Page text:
Vietnamese President Truong Tan Sang calls for peaceful resolution of territorial disputes in South China Sea
As tensions rise in South China Sea, president tells Japanese lawmakers to avoid the use of force in territorial disputes and calls for stronger ties
Vietnam's president yesterday warned against the use of force in territorial disputes as his nation and its neighbours lock horns with China over competing claims in the South China Sea.
President Truong Tan Sang was addressing Japan's parliament during a four-day visit.
"Vietnam has always maintained these principles over maritime disputes - resolution by peaceful means, compliance with international law and respect for each other's due rights and sovereignty," Sang said.
"Countries concerned should not make the situation complex, but rather exercise self-restraint. They should neither use force nor threaten to use force."
Sang did not refer to any particular country. But Vietnam and three other members of the Association of Southeast Asian Nations - the Philippines, Malaysia and Brunei - have opposed Beijing's attempt to claim almost all of the South China Sea.
Sang said he hoped to strengthen ties with Japan, which is also embroiled in a separate and bitter territorial dispute with China. Tokyo has called for stronger security ties with Asean members to try to ease the growing territorial tensions. At a joint press briefing, Sang and Japanese Prime Minister Shinzo Abe said they discussed regional peace, loans and grant aid to Vietnam and the possibility of Japan sending patrol boats to the country.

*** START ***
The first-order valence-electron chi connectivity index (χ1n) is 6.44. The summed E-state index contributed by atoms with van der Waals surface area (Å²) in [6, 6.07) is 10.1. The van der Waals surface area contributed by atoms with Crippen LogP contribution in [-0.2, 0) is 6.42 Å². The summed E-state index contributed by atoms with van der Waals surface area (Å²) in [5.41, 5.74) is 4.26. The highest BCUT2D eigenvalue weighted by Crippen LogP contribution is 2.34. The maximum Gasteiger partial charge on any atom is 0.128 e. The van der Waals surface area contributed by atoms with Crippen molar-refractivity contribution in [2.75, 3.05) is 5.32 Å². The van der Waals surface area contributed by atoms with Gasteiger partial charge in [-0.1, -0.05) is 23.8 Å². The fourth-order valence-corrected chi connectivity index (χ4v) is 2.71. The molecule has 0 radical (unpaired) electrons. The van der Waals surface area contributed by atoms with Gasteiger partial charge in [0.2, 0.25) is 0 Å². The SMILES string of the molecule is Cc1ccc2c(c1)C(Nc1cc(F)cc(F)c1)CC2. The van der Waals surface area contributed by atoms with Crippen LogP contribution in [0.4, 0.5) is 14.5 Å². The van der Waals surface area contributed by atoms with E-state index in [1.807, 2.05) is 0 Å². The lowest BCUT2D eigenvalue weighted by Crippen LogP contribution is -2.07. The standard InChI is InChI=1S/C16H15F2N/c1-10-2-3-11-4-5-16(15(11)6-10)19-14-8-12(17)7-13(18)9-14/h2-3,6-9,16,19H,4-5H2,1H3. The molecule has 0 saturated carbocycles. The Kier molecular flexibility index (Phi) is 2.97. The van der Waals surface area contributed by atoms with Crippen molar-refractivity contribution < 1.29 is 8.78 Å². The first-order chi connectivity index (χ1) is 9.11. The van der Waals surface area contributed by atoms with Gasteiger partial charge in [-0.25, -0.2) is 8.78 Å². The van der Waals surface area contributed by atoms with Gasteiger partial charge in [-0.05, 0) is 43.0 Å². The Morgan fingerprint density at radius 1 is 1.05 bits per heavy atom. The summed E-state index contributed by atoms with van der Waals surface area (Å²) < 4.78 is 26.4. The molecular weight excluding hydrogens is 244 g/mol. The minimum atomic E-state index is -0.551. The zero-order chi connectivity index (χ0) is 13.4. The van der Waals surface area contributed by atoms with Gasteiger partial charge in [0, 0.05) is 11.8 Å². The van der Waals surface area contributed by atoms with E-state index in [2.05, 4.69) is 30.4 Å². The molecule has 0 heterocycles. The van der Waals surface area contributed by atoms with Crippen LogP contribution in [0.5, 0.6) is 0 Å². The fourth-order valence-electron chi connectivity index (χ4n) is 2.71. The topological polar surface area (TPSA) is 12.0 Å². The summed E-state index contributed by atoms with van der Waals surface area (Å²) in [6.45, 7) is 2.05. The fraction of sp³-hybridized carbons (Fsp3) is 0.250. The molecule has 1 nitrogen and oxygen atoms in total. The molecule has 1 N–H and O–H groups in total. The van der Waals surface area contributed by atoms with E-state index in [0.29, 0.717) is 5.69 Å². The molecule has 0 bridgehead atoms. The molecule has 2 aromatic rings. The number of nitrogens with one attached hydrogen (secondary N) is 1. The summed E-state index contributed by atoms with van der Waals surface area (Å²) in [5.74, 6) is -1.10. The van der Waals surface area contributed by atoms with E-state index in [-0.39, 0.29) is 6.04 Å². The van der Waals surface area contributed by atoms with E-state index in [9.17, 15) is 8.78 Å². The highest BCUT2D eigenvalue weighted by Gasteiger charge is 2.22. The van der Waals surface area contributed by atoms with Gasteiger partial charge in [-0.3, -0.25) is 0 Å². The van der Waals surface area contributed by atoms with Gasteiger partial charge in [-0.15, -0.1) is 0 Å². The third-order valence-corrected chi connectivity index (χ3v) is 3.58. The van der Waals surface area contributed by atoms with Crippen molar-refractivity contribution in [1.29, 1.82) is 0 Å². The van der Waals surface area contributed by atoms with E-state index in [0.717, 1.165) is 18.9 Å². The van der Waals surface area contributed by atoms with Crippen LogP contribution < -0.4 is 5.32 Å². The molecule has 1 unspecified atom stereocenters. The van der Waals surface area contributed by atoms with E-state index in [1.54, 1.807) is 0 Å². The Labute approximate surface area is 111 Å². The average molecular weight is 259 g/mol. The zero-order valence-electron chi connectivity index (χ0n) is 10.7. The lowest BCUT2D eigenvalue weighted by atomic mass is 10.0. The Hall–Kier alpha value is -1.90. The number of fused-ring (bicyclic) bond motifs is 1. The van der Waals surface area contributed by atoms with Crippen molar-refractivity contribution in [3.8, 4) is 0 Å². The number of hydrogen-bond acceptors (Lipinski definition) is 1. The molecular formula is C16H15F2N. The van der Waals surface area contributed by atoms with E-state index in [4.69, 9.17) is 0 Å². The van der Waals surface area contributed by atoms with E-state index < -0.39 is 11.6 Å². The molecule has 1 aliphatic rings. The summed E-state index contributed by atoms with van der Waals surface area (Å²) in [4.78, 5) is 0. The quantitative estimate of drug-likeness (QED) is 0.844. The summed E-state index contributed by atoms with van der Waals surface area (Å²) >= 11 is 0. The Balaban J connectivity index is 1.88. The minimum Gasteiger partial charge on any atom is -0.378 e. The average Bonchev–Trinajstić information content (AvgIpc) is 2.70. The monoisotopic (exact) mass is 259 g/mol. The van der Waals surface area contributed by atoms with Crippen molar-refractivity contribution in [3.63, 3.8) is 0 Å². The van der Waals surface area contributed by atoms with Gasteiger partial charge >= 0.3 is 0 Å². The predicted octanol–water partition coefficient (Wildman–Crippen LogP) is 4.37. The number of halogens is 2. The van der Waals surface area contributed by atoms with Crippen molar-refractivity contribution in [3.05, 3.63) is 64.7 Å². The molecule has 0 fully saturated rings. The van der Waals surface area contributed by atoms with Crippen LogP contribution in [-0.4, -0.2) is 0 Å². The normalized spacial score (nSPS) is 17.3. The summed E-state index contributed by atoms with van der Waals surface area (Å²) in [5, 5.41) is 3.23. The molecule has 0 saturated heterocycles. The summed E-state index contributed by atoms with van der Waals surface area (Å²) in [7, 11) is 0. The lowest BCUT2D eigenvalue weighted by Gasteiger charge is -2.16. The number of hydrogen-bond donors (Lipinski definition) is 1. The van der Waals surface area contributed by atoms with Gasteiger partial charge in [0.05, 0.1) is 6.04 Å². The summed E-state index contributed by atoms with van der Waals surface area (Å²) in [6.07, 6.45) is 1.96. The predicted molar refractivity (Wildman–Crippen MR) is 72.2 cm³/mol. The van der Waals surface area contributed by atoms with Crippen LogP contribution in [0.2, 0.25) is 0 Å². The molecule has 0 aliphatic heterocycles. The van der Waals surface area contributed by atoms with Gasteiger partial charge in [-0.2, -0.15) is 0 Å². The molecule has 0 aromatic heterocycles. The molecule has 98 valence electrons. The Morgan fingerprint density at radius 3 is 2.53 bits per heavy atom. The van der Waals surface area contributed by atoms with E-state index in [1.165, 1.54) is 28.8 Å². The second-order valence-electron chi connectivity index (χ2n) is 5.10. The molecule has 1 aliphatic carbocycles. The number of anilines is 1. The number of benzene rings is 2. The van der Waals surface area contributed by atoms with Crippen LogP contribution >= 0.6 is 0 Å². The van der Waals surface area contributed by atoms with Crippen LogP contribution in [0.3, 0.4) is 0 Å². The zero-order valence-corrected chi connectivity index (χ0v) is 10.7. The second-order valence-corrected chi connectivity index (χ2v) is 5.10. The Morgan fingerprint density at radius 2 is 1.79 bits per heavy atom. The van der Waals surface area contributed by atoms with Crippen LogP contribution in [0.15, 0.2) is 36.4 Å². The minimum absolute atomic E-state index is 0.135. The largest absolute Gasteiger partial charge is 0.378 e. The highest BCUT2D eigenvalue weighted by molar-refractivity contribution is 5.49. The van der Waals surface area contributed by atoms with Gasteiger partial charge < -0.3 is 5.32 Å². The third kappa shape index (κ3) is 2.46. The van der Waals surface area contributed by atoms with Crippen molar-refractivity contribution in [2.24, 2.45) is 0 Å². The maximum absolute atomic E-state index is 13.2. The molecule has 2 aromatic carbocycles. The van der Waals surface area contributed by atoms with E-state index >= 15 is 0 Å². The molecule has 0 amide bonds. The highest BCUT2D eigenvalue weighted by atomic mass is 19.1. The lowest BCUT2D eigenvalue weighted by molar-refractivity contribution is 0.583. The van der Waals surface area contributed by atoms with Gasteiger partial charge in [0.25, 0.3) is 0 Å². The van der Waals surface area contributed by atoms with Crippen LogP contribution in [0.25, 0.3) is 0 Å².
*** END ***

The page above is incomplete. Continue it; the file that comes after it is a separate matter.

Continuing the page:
Sang also expressed support for Japan over the issue of North Korea's abductions of Japanese nationals in the 1970s and 1980s.
Vietnam said it would work with Japan to solve the abduction issue. Hanoi has diplomatic relations with Pyongyang.
Abe and Sang also called for ensuring freedom of flight above the open seas, in an apparent criticism of China's unilateral declaration in November of an air defence identification zone in the East China Sea.
- The US Pacific commander, Vice-Admiral Robert Thomas, who sailed to Manila on the USS Blue Ridge, stressed the Philippines' importance as a military ally. "Our 62-year alliance with the Philippines remains key to our efforts to ensure the stability and prosperity of the Western Pacific," he said.
Asked by the South China Morning Post how the US naval operations would be affected if China asserts its domination over the South China Sea, Thomas said: "We're going to continue to operate in international waters.
"We're going to continue to encourage freedom of access for all the maritime nations in the theatre, and as disputes come up, we're going continue to encourage the dialogue, resolving it through the rule of law. We will continue to stand by our allies."
Additional reporting by Raissa Robles in Manila, Kyodo